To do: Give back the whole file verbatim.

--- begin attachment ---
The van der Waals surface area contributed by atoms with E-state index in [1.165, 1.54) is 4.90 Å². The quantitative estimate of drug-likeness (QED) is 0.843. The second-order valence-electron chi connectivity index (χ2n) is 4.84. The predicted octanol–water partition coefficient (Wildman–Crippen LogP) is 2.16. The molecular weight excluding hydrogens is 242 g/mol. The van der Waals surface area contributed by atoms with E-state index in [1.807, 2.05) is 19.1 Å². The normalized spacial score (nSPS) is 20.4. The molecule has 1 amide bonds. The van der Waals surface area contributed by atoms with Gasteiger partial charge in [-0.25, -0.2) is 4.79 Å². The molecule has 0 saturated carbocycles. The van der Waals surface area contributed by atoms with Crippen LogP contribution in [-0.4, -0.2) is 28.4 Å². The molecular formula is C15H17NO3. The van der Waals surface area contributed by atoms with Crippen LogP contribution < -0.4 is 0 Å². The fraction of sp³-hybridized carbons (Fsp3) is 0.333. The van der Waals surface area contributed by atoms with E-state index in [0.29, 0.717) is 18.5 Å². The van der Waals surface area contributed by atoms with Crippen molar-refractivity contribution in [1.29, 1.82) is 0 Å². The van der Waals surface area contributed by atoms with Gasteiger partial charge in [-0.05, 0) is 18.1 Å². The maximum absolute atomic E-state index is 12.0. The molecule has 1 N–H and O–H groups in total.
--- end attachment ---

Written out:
The van der Waals surface area contributed by atoms with E-state index in [1.165, 1.54) is 4.90 Å². The quantitative estimate of drug-likeness (QED) is 0.843. The second-order valence-electron chi connectivity index (χ2n) is 4.84. The predicted octanol–water partition coefficient (Wildman–Crippen LogP) is 2.16. The molecular weight excluding hydrogens is 242 g/mol. The van der Waals surface area contributed by atoms with E-state index in [1.807, 2.05) is 19.1 Å². The normalized spacial score (nSPS) is 20.4. The molecule has 1 amide bonds. The van der Waals surface area contributed by atoms with Gasteiger partial charge in [-0.25, -0.2) is 4.79 Å². The molecule has 0 saturated carbocycles. The van der Waals surface area contributed by atoms with Crippen LogP contribution in [-0.4, -0.2) is 28.4 Å². The molecular formula is C15H17NO3. The van der Waals surface area contributed by atoms with Crippen LogP contribution < -0.4 is 0 Å². The fraction of sp³-hybridized carbons (Fsp3) is 0.333. The van der Waals surface area contributed by atoms with E-state index in [0.29, 0.717) is 18.5 Å². The van der Waals surface area contributed by atoms with Crippen molar-refractivity contribution in [1.29, 1.82) is 0 Å². The van der Waals surface area contributed by atoms with Gasteiger partial charge in [-0.05, 0) is 18.1 Å². The maximum absolute atomic E-state index is 12.0. The molecule has 1 N–H and O–H groups in total.